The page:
'Y' takes up the question of money, saying that one of the biggest problems for him is work: “The pocket money isn't enough and just can't be for years, if you're someone who has to build a life in Italy and above all support your family.” He too, as with many migrants we have met, confirmed that he has changed his phone number many times over, so as not to be perennially assailed by relatives asking him for his contribution from Europe. “Without knowing how to speak or have contact with the rest of the local society, the only thing is to go and work in the camps in a system of exploitation, for eight hours a day, taking home €25! Lots of them do it, I don't anymore. But then I have to live with a greater problem.” With these words the worker joins us, who has only recently arrived at the centre, already being responsible for the CAS in Modica, in the Frigintini zone. We go into a small office set to the right hand side of the entrance, and she begins to sketch out the situation at the centre for me, explaining to me immediately that the situation here is much more complex than at others. There are 21 residents, originally from Mali, Gambia, Senegal, Pakistan, Bangladesh and Ivory Coast.

With the exception of five people who arrived only a few weeks ago, the others have all been at the centre a long time, some for almost two years as already mentioned. The majority have received denials of international protection from the Territorial Commission, and are making appeals through the centre's lawyers. According to the worker, that is the critical situation which is generating the residents' suffering. Telling her about the desolate appearance of the building, she acknowledges our observations and responds that the interior of the premises has been recently fixed up after the transferral from a building in the centre of Acate, around a year ago. A boiler has been installed in every room, which doubles up as an air condition in the summer, has been installed in every room, along with other improvements which were not further specified. Consequently we immediately proceed to see the building: beyond the small room for the Italian lessons that we had already seen, the side opposite the entrance opens up into a small sitting room which leads into the kitchen and the bathrooms/showers. The pavement is completely wet, with some water also in the adjacent laundry room. There are three toilets and three showers for all 21 residents; as for cleaning, the worker confirms that there is a cleaning lady every morning, and when we note that the residents claim not to have seen her for two days she tells me that she cannot be sure, referring us for such specific questions to the centre's manager. Following the corridor, we pass by five bedrooms, four beds in each one, all with at least one window. The rooms seem spacious enough, with some minimal furniture and a boiler. On leaving, a young man will tell us that the heating only works for three months, but it does work. As for the meals, the worker explains to us that the residents cook independently, respecting the kitchen's opening hours, using the shopping that the workers bring every day. Among those present we have not heard complaints or any particular observations about the food.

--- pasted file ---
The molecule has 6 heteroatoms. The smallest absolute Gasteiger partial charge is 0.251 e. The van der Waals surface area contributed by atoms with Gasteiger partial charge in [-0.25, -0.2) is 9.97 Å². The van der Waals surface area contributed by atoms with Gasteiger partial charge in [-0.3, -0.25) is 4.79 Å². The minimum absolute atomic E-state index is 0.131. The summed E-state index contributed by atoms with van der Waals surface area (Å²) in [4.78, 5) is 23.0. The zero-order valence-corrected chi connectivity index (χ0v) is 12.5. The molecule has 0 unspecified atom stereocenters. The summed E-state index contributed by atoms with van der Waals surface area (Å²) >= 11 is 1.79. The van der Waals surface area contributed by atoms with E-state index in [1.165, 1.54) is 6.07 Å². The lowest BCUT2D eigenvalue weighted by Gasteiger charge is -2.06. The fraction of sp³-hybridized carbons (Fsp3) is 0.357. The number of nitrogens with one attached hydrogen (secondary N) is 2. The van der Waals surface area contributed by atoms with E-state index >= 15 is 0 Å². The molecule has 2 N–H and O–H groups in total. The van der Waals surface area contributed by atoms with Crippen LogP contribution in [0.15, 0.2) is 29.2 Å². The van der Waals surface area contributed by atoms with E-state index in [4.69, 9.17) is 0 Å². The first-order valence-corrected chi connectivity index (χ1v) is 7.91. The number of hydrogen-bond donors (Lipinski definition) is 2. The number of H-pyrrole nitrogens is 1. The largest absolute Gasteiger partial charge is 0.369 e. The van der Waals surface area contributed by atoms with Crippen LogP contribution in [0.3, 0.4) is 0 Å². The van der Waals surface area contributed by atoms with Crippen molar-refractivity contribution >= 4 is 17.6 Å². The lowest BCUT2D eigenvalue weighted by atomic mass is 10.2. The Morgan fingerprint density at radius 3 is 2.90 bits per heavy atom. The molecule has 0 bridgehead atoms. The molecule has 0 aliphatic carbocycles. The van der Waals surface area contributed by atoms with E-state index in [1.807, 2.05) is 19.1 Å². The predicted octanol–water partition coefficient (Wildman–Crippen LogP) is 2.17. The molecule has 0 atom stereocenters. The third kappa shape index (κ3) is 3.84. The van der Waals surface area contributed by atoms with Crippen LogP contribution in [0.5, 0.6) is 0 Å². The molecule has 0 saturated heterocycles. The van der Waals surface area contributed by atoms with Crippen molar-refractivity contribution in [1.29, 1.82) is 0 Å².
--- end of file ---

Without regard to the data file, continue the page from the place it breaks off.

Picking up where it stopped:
Returning to the office, there are at least two young men who have arrived with different kinds of pain, one in his stomach and the other his teeth: the worker tells that that here, as in other centres, it has not been possible for everyone to receive a medical card, and that they are entrusted to a provided doctor instead. She then proceeded to tell us that many of the aches are symptoms of quite different kinds of unwellness, something which we were obviously not able to verify during our brief visit. We thus came to questions regarding the personnel employed at the building: we are told that, beyond the worker who is also the Italian teacher twice a week, there is another worker present at the centre the whole morning who is also contactable by telephone, together with a cooking and cleaning lady, whose hours are not very clear, and another occasional worker engaged mainly with logistical matters. We are told of other contact persons, whose importance was emphasised: these were named as social workers and psychological assistants, who in necessary cases refer to colleagues in Ragusa, while also working well with the collaboration of MEDU and MSF, as regards psychological support and the final certification for the benefit of use for the appeals in the Commission. In relation to this, we ask if there has been information from legal assistants or anyone else for the hearings, and are told that from the beginning everyone has the situation explained to them a little, but that the lawyer intervenes only for the appeals. We explain the residents' complaint that it is impossible to speak directly with the lawyers and the first response is that in this centre “everyone understands Italian by now.” We note that this information, even though for us yet to be verified, does not in any way derogate everyone's right to receive and understand information regarding their own status in the language most comprehensible to them. We leave the worker to the Italian lessons while other young men join us at the door, who emphasise for us again that “there are many things that don't work here. We'll tell you the truth, then you can do what you want.” Without any fear but instead with the security of who is simply providing given facts. “We know that our words don't have the same weight as others'. But for now it's the only thing we can do.” One young man tells me with exasperation about his difficulties in having his documents made clear to him. “For three months the worker has told me to wait, that there are problems in the Prefecture and that this is why my permit still isn't ready. But I know that in the other centres the residents get their documents much more quickly and in the same situation as me. You tell me why?” We respond that unfortunately making comparisons with other centres does not work, as every situation is different and influenced by a combination of factors. In many different situations and places other migrants have put the same question to us, and we know that the bureaucratic time is exhausting in the extreme. What fails to convince him, he says, is the lack of a clear response from the workers: “If it were just like that, why do they refuse to take me to the Prefecture so I can also see what's going on and believe it?” To this question, we have no response, as with so many other similar ones, which make evident the lack of individual assistance, of someone who can explain to each person the reasons for years of waiting, something which truly is difficult to comprehend, and the presence of so few workers in the complex does not work in the cooperative's favour.